Using social media to rescue kids

Social media is viewed by some as a frivolous time waster. What possible importance could it have? Quite a lot, it turns out. To a child in a dangerous situation, a social media post shared across communities could be life-saving.

Twice in the past year, our county sheriff’s office used social media to locate missing children in kidnap, runaway, or Amber Alert situations. They posted a news release explaining the situation, anonymous tip lines and photos of the child, the vehicle and the suspected abductor.

School district PR professionals, the media and individuals immediately shared the posts, so the news and photos spread quickly across our community. In each case, within 24 hours, the missing child was spotted, police were notified and the child was rescued.

Thanks to Twitter, Facebook and alert community members, Mariah, 14 months old, was removed from an abusive situation. And this week, 13-year-old Samantha was returned to her family.

The next time you see an official alert, do your part to pass it along, and urge colleagues in neighboring school districts to do the same. Taking this action could save a child.

I agree with the wise words of Fred Rogers: “We live in a world in which we need to share responsibility. It’s easy to say, “It’s not my child, not my community, not my world, not my problem.” Then there are those who see the need and respond. I consider those people my heroes.” 

Consider expectations when using social media

Last month, storms blew across central Texas, causing dangerous flooding and evacuations in part of our town. Because many people do not have land lines, reverse 911 was not as effective as the city hoped, so Hutto ISD helped spread the word about evacuations, road closures and shelters with our all-call system and social media. Because of the severity and possibility of the loss of lives, school district officials assisted the city, and I monitored social media throughout the night and into the morning, answering as many questions as possible and updating parents as often as I could.

When the rains returned three weeks later, there were no evacuations or life-threatening floods and very few road closures; however, I was surprised at the negative feedback we received on our Facebook page regarding what parents perceived as a “lack of communication.”

While I value the communication bond I have built with our parents and community, parents’ expectations can sometimes be quite high, especially with the instant gratification social media provides. Because of our diligence in the first disaster, parents now expected we would routinely notify them of any road closures and provide weather updates throughout the night and weekend, regardless of whether if it affected the school or not, and they wanted it on Facebook. At all hours of the night. I didn’t realize there was an expectation that I now be the one to share the information.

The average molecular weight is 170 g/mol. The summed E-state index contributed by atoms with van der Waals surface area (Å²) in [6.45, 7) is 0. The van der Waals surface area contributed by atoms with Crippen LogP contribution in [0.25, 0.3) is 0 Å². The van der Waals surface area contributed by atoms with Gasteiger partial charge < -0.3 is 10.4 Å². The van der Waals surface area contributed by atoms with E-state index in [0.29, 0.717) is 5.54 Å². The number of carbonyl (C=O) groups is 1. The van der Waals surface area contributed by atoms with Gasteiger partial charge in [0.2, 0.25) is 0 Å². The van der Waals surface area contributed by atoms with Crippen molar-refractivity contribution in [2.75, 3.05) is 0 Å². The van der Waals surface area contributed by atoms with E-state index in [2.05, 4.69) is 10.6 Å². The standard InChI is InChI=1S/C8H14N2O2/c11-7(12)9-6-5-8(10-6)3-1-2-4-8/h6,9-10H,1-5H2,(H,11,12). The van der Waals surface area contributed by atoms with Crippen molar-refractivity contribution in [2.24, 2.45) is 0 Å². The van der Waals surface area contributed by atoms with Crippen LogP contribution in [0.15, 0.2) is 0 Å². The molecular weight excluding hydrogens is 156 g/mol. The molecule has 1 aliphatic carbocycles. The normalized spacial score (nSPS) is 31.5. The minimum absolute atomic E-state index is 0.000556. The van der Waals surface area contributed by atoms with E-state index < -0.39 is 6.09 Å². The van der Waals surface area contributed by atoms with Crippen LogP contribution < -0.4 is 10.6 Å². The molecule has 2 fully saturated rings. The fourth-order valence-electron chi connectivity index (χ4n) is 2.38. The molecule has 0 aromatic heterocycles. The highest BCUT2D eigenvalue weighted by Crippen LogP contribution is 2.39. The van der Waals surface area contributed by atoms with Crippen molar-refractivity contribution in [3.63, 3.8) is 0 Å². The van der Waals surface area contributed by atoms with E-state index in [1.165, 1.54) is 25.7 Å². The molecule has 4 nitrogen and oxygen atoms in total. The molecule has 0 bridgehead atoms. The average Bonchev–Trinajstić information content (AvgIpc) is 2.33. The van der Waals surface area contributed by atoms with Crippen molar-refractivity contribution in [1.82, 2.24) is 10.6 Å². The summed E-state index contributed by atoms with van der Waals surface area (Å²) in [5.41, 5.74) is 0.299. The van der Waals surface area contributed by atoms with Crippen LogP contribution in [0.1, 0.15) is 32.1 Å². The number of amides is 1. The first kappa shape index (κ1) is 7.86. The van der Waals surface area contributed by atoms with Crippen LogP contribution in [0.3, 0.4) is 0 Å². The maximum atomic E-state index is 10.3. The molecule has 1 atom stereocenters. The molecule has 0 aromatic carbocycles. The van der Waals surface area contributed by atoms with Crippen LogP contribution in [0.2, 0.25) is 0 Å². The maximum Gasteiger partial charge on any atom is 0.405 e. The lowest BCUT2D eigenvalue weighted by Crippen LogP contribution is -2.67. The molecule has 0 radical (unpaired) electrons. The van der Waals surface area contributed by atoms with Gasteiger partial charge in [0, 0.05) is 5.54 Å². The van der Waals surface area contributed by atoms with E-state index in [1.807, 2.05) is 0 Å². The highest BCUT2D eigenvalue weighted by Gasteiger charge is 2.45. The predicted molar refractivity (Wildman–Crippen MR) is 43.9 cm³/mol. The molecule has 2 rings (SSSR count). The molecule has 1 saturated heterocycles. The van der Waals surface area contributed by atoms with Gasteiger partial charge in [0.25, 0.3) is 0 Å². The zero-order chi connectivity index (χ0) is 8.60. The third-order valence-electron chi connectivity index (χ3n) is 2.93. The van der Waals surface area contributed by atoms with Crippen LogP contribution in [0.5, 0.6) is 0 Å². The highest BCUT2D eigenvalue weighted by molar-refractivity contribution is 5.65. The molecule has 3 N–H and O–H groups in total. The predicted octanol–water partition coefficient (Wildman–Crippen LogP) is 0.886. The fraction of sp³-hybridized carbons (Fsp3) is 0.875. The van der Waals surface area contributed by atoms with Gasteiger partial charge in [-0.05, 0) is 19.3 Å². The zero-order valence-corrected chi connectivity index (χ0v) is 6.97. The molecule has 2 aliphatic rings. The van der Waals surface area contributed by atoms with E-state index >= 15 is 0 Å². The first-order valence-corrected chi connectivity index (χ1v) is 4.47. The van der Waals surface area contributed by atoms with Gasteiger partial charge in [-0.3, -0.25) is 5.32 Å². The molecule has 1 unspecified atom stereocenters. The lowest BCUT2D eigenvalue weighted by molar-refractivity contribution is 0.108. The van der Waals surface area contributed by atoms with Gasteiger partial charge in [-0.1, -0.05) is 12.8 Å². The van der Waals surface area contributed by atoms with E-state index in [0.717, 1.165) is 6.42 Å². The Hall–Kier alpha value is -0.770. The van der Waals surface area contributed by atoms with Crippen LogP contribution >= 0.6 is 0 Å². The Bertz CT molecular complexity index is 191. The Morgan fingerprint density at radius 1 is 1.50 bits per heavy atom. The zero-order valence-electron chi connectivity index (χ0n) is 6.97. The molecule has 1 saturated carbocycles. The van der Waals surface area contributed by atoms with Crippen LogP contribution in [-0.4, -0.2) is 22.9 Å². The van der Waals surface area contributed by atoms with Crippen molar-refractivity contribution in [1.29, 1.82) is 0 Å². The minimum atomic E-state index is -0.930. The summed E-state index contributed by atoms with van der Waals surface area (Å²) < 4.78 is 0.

Rather than ignore the expectation, I decided to use social media to help me meet and manage it. I shared with parents why the district shared the information, and I gave them resources to find the information and explained what our typical role is in any emergency situation. The result? Praise. We were congratulated for working so close with the city to help the community. We were thanked for sharing links to emergency notices. I even had a parent approach me at a restaurant and thank me for staying up for 35 hours – she said my phone call was the only one her sister received. Her sister’s house flooded.

I learned a valuable lesson when the rains came down. When sharing information, be mindful about whether it is your information to share. If it isn’t, be sure to clearly explain why you are sharing the information, lest you create unmanageable expectations from followers.

If you do create that expectation, try and figure out how to meet it. In this situation, the city was unable to reach affected neighborhoods and asked for the school district’s help. The result? We kept people safe and informed. And we identified a communication gap that our social media helped fill. I plan to work in partnership with the city to outline both of our avenues of communication and share that with parents.

Have you clearly outlined what parents can expect from your communications department? Are expectations impossibly high? Is it possible to work collaboratively with neighbors (city, fire, police) to meet the expectations of those with whom you communicate?